Reviewing the literature on Dutch disease, we document that shocks that trigger foreign exchange inflows (such as natural resource booms, surges in foreign aid, remittances, or capital inflows) appreciate the real exchange rate, generate factor reallocation, and reduce manufacturing output and net exports. We also observe that real exchange rate misalignment due to overvaluation, and higher volatility of the real exchange rate, lower growth. Regarding the effect of undervaluation of the exchange rate on economic growth, the evidence is mixed and inconclusive. However, there is no evidence in the literature that Dutch disease reduces overall economic growth. Policy responses should aim at adequately managing the boom and the risks associated with it.
As elections are approaching, it seems that the good equilibrium (as per my posting on March 26) is more likely. The market has not—so far—reacted running against central bank’s reserves. This is good news. The purpose of this update is to elaborate on why this equilibrium resulted and what could be expected after the elections. […]
The Argentine president submitted a law to Congress to have midterm elections in late June instead of late October—as the current law states. What are the economic causes and possible implications?
At this point, it seems that the government response to the financial crisis (aside from monetary policy) consists of two main elements. On the one side, a fiscal stimulus package; on the other hand, a financial rescue program.
The following piece, although focused on Argentina, applies to other populist governments in Latin America. With potential differences in timing and levels, Venezuela, Bolivia, and Ecuador come to my mind.
Fiscal deficit started in December, and might increase. Current account worsened substantially, and it does not look nice. Thus, the exogenously driven twin surplus seems to be mutating to an endogenous twin deficit. Let me elaborate on this.
As is widely known, Keynes posed that “in the long-run we are all dead”, as well a role for counter-cyclical fiscal policy.
In Argentina, the statement that in the long-run we are all dead is a way of living for many people. Uncertainty reigns. Thus, when a negative shock hits the median citizen the more likely response is to increase expenditures instead of saving. Why? Well, since this median citizen is not sure if he/she will be able to spend in the future—due to the effects of the shock—then he/she will choose to consume today while he/she can. That is one way of thinking that in the long-run we are all dead. Any standard model in economics that you use to rationalize your “optimal” behavior, on the contrary, will generally make you choose to “save for a rainy day: in response to temporary positive shocks. In other words, you need to smooth your consumption intertemporally so as to maximize your utility.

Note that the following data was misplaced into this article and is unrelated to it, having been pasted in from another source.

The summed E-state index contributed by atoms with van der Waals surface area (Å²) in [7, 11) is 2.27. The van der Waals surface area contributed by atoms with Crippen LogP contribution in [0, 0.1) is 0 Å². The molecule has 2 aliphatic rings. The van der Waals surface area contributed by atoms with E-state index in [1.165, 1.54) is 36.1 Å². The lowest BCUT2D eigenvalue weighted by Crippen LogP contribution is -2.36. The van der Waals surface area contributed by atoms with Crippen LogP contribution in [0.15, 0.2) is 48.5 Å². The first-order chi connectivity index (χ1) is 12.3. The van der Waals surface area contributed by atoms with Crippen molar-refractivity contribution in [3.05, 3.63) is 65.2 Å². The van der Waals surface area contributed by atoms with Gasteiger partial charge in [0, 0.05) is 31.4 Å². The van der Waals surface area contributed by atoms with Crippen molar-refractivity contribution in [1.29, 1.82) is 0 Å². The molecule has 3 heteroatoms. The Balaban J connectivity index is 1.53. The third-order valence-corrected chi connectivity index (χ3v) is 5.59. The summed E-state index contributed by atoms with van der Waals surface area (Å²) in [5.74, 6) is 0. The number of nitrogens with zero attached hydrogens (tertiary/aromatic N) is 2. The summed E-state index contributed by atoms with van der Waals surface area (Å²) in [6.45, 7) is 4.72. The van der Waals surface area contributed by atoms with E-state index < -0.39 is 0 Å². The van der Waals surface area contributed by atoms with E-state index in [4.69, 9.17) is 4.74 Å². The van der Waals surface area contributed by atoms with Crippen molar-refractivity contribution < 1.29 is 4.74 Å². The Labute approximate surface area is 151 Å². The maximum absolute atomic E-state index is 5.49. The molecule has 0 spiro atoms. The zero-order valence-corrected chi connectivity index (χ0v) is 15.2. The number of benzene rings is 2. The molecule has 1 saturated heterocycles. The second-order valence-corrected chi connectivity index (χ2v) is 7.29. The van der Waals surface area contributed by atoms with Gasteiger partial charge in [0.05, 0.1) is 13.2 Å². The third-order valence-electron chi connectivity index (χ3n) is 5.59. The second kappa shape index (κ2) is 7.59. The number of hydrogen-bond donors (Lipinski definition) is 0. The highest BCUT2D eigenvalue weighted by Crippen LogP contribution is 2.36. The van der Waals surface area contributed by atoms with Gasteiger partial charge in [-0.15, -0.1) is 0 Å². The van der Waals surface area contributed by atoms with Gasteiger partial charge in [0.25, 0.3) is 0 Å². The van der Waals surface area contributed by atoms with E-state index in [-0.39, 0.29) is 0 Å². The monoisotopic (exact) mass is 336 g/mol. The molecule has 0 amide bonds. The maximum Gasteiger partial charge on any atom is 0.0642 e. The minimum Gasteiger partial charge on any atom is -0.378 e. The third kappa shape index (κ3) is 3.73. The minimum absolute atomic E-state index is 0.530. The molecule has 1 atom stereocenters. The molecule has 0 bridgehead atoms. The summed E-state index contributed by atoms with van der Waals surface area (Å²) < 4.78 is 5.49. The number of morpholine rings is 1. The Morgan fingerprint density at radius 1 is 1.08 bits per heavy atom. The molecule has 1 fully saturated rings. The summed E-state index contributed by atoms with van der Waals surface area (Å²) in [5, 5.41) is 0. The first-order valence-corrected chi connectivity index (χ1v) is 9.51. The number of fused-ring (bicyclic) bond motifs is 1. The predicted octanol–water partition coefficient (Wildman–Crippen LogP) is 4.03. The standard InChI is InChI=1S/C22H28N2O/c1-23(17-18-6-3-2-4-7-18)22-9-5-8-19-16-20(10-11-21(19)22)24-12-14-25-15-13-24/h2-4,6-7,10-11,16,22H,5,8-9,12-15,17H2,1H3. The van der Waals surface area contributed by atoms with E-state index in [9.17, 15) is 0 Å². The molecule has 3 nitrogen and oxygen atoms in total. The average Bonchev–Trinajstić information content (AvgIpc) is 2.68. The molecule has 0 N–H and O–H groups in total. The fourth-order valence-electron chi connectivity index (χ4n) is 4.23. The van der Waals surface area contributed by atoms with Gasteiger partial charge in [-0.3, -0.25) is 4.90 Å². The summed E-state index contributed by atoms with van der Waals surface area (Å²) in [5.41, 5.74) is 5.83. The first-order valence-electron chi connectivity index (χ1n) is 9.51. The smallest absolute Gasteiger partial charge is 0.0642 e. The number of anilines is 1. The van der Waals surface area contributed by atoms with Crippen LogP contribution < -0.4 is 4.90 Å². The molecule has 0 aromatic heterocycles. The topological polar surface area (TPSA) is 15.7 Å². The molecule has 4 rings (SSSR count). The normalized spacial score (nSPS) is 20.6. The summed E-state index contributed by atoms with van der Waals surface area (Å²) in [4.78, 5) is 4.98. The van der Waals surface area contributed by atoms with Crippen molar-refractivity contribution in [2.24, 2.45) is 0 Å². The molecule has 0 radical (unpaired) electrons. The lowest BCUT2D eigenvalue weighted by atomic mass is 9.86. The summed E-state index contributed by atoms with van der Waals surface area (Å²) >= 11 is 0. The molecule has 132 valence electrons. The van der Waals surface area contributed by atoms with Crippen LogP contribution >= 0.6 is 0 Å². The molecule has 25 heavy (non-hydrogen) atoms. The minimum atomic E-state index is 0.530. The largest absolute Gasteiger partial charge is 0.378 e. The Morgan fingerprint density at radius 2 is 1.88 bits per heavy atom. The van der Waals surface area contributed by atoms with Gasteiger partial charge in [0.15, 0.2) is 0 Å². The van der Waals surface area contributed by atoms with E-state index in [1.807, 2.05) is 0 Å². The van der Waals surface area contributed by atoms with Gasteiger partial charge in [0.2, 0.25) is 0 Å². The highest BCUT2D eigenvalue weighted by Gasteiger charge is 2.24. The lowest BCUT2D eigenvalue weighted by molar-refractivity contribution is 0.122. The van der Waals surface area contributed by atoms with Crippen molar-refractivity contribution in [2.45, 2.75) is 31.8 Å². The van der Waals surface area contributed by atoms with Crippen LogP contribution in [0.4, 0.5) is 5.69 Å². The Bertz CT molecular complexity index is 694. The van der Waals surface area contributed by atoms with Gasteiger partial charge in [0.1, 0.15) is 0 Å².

In a recent paper, jointly with Sebastian Galiani and Daniel Heymann, we analyze the effects of the 2008 commodities’ price spikes on income distribution. We mainly focus on resource-rich economies (especially those related to foodstuff) but our analysis is general enough to encompass a broader set of economies—as shown. We put special emphasis on the role played by the non-tradable sector. Since in one way or another the reaction of governments has been tariffs, export taxes, or quantitative restriction (just to cite a few), we incorporate this into the analysis. Importantly, the model is able to explain the implications of the distributive tensions observed. Among the most salient ones is the redistributive conflicts between urban labor (skilled vs. unskilled), as opposed to the traditional study of tensions between landlords and urban labor. A summary follows.
1. Argentina’s economy is slowing down—a recession can not be disregarded for 2009. Data on this abound from any bank or investment-research firm (domestic or foreign).
On the contractionary effects of expansionary fiscal policy, sustainability, and income distribution in Argentina (cont.)
Fiscal Accounts Shortage (flows). In response to the crises, the government has announced a battery of government expenditures’ increases and (subsidized?) credit supply with the pension funds recently nationalized—very likely reducing the rate of return to future retirees instead of increasing them, the main official argument for nationalizing these funds in the first place. I argued in a previous post about the contractionary effects of these measures. This seems to be exacerbated by the fact that tax revenues are markedly slowing down—as predicted (not by the government, though). Unfortunately, this seems to be just the starting point, as tax revenues are likely to contract in real terms in the short-run, while spending seems to be on the rise.
In an article published in The Journal of Macroeconomics I show how information frictions could lead to asymmetric business cycles both in terms of magnitude and of the length of the return to trend. Negative shocks are amplified more than positive ones; also, negative shocks depict rapid contraction while the recovery is more protracted.